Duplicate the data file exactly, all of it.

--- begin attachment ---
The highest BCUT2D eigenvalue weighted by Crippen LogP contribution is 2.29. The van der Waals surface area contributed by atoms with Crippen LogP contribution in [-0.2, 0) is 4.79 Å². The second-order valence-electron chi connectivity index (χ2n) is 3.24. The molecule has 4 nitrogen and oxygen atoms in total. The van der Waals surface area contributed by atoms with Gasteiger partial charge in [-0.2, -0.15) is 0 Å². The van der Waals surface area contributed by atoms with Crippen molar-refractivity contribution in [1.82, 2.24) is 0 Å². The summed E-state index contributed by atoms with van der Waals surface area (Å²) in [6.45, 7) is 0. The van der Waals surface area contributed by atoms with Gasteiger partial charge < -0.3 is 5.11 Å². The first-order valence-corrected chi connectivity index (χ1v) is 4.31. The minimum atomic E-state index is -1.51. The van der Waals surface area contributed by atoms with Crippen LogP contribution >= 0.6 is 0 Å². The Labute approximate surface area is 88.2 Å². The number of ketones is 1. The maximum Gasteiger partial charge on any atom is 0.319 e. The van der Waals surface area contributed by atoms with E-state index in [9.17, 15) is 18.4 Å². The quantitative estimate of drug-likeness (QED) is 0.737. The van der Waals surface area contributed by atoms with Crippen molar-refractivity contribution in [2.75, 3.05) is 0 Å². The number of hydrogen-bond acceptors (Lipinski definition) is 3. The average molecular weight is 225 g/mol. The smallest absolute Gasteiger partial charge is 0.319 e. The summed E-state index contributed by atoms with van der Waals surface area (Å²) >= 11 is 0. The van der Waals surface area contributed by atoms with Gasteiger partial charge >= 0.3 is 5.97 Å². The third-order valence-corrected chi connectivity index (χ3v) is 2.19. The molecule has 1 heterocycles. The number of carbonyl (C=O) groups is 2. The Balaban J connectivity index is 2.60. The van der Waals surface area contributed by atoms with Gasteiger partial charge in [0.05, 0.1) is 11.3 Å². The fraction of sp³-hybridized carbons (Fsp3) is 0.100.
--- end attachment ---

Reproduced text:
The highest BCUT2D eigenvalue weighted by Crippen LogP contribution is 2.29. The van der Waals surface area contributed by atoms with Crippen LogP contribution in [-0.2, 0) is 4.79 Å². The second-order valence-electron chi connectivity index (χ2n) is 3.24. The molecule has 4 nitrogen and oxygen atoms in total. The van der Waals surface area contributed by atoms with Gasteiger partial charge in [-0.2, -0.15) is 0 Å². The van der Waals surface area contributed by atoms with Crippen molar-refractivity contribution in [1.82, 2.24) is 0 Å². The summed E-state index contributed by atoms with van der Waals surface area (Å²) in [6.45, 7) is 0. The van der Waals surface area contributed by atoms with Gasteiger partial charge < -0.3 is 5.11 Å². The first-order valence-corrected chi connectivity index (χ1v) is 4.31. The minimum atomic E-state index is -1.51. The van der Waals surface area contributed by atoms with Crippen LogP contribution >= 0.6 is 0 Å². The Labute approximate surface area is 88.2 Å². The number of ketones is 1. The maximum Gasteiger partial charge on any atom is 0.319 e. The van der Waals surface area contributed by atoms with E-state index in [9.17, 15) is 18.4 Å². The quantitative estimate of drug-likeness (QED) is 0.737. The van der Waals surface area contributed by atoms with Crippen molar-refractivity contribution in [2.75, 3.05) is 0 Å². The number of hydrogen-bond acceptors (Lipinski definition) is 3. The average molecular weight is 225 g/mol. The smallest absolute Gasteiger partial charge is 0.319 e. The summed E-state index contributed by atoms with van der Waals surface area (Å²) >= 11 is 0. The van der Waals surface area contributed by atoms with Gasteiger partial charge >= 0.3 is 5.97 Å². The third-order valence-corrected chi connectivity index (χ3v) is 2.19. The molecule has 1 heterocycles. The number of carbonyl (C=O) groups is 2. The Balaban J connectivity index is 2.60. The van der Waals surface area contributed by atoms with Gasteiger partial charge in [0.05, 0.1) is 11.3 Å². The fraction of sp³-hybridized carbons (Fsp3) is 0.100.